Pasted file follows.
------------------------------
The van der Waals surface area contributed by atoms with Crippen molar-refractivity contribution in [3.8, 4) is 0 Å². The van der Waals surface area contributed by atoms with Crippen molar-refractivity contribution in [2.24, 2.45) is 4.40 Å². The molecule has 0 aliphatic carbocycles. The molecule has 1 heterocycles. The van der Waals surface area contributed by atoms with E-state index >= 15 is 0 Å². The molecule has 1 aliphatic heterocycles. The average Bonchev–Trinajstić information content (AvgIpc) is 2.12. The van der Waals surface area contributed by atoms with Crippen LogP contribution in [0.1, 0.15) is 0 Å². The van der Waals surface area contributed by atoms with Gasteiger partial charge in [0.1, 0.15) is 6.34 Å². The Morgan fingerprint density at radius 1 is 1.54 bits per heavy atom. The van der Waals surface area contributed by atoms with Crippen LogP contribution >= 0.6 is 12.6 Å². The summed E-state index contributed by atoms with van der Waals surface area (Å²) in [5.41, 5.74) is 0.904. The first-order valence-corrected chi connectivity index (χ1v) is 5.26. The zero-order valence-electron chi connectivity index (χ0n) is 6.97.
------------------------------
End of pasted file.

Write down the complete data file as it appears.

The van der Waals surface area contributed by atoms with Crippen molar-refractivity contribution in [3.8, 4) is 0 Å². The van der Waals surface area contributed by atoms with Crippen molar-refractivity contribution in [2.24, 2.45) is 4.40 Å². The molecule has 0 aliphatic carbocycles. The molecule has 1 heterocycles. The van der Waals surface area contributed by atoms with E-state index >= 15 is 0 Å². The molecule has 1 aliphatic heterocycles. The average Bonchev–Trinajstić information content (AvgIpc) is 2.12. The van der Waals surface area contributed by atoms with Crippen LogP contribution in [0.1, 0.15) is 0 Å². The van der Waals surface area contributed by atoms with Gasteiger partial charge in [0.1, 0.15) is 6.34 Å². The Morgan fingerprint density at radius 1 is 1.54 bits per heavy atom. The van der Waals surface area contributed by atoms with Crippen LogP contribution >= 0.6 is 12.6 Å². The summed E-state index contributed by atoms with van der Waals surface area (Å²) in [5.41, 5.74) is 0.904. The first-order valence-corrected chi connectivity index (χ1v) is 5.26. The zero-order valence-electron chi connectivity index (χ0n) is 6.97.